Technique improves the efficacy of fuel cellsMay 16, 2016
Research involved the Advanced Photon Source
By Leah Burrows. This release was originally posted at Harvard John A. Paulson School of Engineering and Applied Sciences.
Fuel cells, which generate electricity from chemical reactions without harmful emissions, have the potential to power everything from cars to portable electronics, and could be cleaner and more efficient than combustion engines.
Solid oxide fuel cells, which rely on low-cost ceramic materials, are among the most efficient and promising type of fuel cell. Now, researchers from the Harvard John A. Paulson School of Engineering and Applied Sciences (SEAS), Rensselaer Polytechnic Institute, SciEnergy Systems, Purdue University and the U.S. Department of Energy’s Argonne National Laboratory have found a way to harness the quantum behavior of these fuel cells to make them even more efficient and robust. In doing so, they’ve observed a new type of phase transition in an oxide material.
The research is described in the journal Nature.
Fuel cells work like batteries — generating an electric current by forcing electrons to flow between two electrodes, the anode and the cathode separated by an electrolyte. Unlike batteries, fuel cells don’t need to be recharged. All they require is fuel, mostly in the form of hydrogen.
When the hydrogen is fed into the anode, it splits into a proton and an electron. The electrolyte acts like a bouncer at an exclusive club – blocking electrons from entering and allowing protons through. The electrons are forced to go the long way around, through an external circuit, which creates a flow of electricity.
On the other side of the cell, air is fed into the cathode. When the protons get through the electrolyte and the electrons pass through the circuit, they unite with the oxygen to produce water and heat, the only emissions generated by fuel cells.
But today’s solid oxide fuel cells have a major problem. Over time, the fuel reacts with the electrolyte to degrade its efficiency. Soon, this chemical bouncer is letting both protons and electrons through, causing the electrical current going through the outside circuit to become weaker and weaker.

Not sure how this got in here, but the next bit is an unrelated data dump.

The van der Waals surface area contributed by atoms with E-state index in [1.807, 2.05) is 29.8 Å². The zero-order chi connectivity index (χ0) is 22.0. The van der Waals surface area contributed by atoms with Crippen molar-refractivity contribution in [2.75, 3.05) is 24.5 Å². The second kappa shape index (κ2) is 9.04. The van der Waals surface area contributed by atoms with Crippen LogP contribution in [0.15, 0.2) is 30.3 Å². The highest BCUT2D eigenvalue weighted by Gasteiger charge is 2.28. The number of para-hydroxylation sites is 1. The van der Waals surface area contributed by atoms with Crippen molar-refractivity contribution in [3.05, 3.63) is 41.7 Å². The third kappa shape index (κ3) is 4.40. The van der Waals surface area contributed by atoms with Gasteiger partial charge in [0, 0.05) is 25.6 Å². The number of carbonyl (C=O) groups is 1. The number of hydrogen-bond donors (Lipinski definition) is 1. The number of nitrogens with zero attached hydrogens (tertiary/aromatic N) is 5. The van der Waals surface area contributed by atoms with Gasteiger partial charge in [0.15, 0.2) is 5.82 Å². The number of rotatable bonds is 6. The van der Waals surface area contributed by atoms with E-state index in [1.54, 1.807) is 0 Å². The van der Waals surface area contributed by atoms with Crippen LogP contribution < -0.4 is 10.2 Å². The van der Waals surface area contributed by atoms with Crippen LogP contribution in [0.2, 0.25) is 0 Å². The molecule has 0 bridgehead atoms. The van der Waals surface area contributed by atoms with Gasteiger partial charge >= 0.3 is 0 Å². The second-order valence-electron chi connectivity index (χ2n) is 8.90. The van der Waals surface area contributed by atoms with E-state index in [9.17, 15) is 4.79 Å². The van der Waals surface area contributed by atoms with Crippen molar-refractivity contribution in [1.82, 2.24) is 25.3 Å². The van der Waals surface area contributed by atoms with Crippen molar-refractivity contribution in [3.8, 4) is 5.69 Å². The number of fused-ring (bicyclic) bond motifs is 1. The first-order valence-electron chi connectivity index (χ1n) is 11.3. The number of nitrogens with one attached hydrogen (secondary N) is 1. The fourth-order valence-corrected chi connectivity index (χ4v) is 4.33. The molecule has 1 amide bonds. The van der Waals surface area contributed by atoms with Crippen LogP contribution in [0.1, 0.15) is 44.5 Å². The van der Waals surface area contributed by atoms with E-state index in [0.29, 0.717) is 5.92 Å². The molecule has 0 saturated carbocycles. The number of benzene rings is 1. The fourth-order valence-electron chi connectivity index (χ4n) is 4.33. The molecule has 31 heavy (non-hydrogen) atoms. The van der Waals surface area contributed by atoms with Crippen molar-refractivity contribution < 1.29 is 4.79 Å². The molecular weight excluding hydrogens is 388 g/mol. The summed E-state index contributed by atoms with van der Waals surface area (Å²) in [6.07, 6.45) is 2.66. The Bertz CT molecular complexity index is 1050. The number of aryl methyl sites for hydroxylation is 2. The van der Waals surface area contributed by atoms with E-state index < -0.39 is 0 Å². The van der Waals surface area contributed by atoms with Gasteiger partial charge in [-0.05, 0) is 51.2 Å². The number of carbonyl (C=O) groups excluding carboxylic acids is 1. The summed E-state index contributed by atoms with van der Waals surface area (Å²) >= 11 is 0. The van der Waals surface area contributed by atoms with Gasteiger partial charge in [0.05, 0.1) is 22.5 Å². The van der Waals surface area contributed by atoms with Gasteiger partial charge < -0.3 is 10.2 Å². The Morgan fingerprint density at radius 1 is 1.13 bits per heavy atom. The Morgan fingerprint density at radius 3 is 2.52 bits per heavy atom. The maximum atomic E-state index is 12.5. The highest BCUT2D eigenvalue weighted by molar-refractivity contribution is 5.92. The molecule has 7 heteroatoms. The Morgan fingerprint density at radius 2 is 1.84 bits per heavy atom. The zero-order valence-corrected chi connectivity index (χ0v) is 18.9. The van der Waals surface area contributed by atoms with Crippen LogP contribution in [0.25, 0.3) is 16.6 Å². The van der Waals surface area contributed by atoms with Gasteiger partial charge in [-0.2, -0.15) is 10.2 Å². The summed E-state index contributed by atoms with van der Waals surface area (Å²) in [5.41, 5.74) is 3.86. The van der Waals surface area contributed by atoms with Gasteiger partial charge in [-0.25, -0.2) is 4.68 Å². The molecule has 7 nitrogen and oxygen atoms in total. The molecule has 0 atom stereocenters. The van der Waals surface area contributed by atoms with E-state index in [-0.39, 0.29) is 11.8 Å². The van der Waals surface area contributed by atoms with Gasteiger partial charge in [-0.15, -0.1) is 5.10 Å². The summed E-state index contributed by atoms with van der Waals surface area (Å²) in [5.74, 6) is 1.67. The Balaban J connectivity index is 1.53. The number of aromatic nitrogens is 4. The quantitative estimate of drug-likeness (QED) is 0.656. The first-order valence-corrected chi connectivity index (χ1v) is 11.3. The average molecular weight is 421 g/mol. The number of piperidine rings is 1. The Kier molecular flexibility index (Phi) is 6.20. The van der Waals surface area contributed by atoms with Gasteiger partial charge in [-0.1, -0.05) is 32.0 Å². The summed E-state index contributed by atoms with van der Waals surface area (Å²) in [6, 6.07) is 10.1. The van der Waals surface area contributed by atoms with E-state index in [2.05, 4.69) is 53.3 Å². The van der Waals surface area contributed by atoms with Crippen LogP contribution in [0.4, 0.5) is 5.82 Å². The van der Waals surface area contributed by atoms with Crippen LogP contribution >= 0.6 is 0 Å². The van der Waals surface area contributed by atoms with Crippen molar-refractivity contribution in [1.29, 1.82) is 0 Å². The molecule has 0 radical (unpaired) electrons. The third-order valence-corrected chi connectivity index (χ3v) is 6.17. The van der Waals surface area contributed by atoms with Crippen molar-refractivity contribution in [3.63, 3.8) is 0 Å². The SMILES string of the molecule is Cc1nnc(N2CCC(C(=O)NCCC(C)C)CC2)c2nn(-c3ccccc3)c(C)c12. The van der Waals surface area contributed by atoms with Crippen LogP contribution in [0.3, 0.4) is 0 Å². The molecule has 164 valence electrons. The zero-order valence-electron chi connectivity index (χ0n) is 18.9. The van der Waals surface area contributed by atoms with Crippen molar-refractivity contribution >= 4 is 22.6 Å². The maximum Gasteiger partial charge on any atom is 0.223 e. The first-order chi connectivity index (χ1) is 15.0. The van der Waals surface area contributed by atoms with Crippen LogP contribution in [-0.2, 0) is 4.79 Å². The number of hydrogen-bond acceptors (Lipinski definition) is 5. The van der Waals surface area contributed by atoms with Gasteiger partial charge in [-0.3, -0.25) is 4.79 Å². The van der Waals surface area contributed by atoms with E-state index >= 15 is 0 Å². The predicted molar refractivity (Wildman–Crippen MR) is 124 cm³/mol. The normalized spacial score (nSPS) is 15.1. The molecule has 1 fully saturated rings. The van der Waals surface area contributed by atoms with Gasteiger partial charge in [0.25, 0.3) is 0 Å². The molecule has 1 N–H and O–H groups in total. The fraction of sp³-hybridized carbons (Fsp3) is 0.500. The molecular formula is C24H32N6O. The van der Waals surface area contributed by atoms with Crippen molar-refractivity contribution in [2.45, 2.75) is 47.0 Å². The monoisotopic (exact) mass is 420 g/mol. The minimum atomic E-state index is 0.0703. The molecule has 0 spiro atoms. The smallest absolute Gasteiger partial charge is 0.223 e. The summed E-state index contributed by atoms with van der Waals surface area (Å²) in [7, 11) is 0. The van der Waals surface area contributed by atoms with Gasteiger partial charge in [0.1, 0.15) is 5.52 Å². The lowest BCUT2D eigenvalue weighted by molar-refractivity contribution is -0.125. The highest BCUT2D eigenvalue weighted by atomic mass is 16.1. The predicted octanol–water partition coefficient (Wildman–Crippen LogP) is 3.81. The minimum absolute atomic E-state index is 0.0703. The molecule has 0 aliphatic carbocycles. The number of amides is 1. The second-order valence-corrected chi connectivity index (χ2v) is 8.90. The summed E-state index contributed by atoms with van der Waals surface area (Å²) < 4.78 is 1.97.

A solution to this problem may have been found by Shriram Ramanathan, Visiting Scholar in Materials Science and Mechanical Engineering at SEAS, and his graduate student You Zhou. The pair discovered that by designing the electrolyte on the quantum level, they could create a material that becomes more robust when exposed to fuel.
“We have combined the fields of quantum matter and electrochemistry in a way that led to discovery of a new, high-performance material that can phase transition from a metal to ion conductor,” said Ramanathan, who is currently professor of engineering at Purdue University.
Ramanathan and his team used a perovskite-structured nickelate as their electrolyte. On its own, the nickelate conducts both electrons and ions, like protons, making it a pretty lousy electrolyte. But the team coated the surface of the nickelate with a catalyst and then injected or “doped” it with electrons. These electrons joined the electron shell of the nickel ion and transitioned the material from an electron conductor to an ion conductor.
“Now, ions can move very quickly in this material while at the same time electron flow is suppressed,” said Zhou. “This is a new phenomenon and it has the potential to dramatically enhance the performance of fuel cells.”
“The elegance of this process is that it happens naturally when exposed to the electrons in fuel,” said Ramananthan. “This technique can be applied to other electrochemical devices to make it more robust. It’s like chess — before we could only play with pawns and bishops, tools that could move in limited directions. Now, we’re playing with the queen.”
The team used X-rays at the Advanced Photon Source, a DOE Office of Science User Facility located at Argonne, to get images and measurements of the material as it was doped.
“This delivered the chemical and structural evidence to prove their model,” said Argonne X-ray physicist Hua Zhou, a co-author on the paper.
“As a scientist from the fundamental side, to me this was a very clever approach—bridging the fields of condensed matter physics and applied energy materials science,” he said. “We’re very happy the Advanced Photon Source can contribute to such great work.”
The work used beamlines 12-BM-B and 12ID-D at the Advanced Photon Source, including a portion of 12-BM’s “rapid-access” program, set aside for a quick turnaround to investigate very new or pressing scientific ideas.
The other Argonne scientists who co-authored the paper were Sungsik Lee, Huajun Liu and Dillon Fong.